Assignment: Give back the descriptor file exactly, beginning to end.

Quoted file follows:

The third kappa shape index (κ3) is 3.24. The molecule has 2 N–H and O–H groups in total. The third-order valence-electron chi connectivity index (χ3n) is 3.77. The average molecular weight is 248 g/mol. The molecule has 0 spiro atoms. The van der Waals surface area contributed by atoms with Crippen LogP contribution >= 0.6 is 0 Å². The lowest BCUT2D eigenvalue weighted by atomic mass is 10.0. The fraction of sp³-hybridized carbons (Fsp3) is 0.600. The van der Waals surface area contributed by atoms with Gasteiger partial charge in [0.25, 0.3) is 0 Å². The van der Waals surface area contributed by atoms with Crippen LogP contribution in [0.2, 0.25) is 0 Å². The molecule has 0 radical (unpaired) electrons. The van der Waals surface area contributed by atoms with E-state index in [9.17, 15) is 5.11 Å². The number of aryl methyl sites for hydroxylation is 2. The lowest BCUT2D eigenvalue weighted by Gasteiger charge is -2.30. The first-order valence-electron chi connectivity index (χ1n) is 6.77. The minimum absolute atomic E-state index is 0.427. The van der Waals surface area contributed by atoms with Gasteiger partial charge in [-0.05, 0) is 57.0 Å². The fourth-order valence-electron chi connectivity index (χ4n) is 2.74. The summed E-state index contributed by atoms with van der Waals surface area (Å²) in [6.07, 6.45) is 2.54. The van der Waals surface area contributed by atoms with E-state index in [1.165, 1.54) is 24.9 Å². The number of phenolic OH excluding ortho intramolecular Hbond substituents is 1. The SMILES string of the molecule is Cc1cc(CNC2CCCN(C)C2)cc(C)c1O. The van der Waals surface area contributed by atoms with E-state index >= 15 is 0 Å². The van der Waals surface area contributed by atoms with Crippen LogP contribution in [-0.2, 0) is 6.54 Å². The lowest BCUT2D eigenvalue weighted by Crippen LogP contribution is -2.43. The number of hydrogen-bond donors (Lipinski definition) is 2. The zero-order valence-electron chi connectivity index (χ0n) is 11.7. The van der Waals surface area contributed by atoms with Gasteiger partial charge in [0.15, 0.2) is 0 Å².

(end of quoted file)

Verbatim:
The third kappa shape index (κ3) is 3.24. The molecule has 2 N–H and O–H groups in total. The third-order valence-electron chi connectivity index (χ3n) is 3.77. The average molecular weight is 248 g/mol. The molecule has 0 spiro atoms. The van der Waals surface area contributed by atoms with Crippen LogP contribution >= 0.6 is 0 Å². The lowest BCUT2D eigenvalue weighted by atomic mass is 10.0. The fraction of sp³-hybridized carbons (Fsp3) is 0.600. The van der Waals surface area contributed by atoms with Gasteiger partial charge in [0.25, 0.3) is 0 Å². The van der Waals surface area contributed by atoms with Crippen LogP contribution in [0.2, 0.25) is 0 Å². The molecule has 0 radical (unpaired) electrons. The van der Waals surface area contributed by atoms with E-state index in [9.17, 15) is 5.11 Å². The number of aryl methyl sites for hydroxylation is 2. The lowest BCUT2D eigenvalue weighted by Gasteiger charge is -2.30. The first-order valence-electron chi connectivity index (χ1n) is 6.77. The minimum absolute atomic E-state index is 0.427. The van der Waals surface area contributed by atoms with Gasteiger partial charge in [-0.05, 0) is 57.0 Å². The fourth-order valence-electron chi connectivity index (χ4n) is 2.74. The summed E-state index contributed by atoms with van der Waals surface area (Å²) in [6.07, 6.45) is 2.54. The van der Waals surface area contributed by atoms with E-state index in [1.165, 1.54) is 24.9 Å². The number of phenolic OH excluding ortho intramolecular Hbond substituents is 1. The SMILES string of the molecule is Cc1cc(CNC2CCCN(C)C2)cc(C)c1O. The van der Waals surface area contributed by atoms with E-state index >= 15 is 0 Å². The van der Waals surface area contributed by atoms with Crippen LogP contribution in [-0.2, 0) is 6.54 Å². The lowest BCUT2D eigenvalue weighted by Crippen LogP contribution is -2.43. The number of hydrogen-bond donors (Lipinski definition) is 2. The zero-order valence-electron chi connectivity index (χ0n) is 11.7. The van der Waals surface area contributed by atoms with Gasteiger partial charge in [0.15, 0.2) is 0 Å².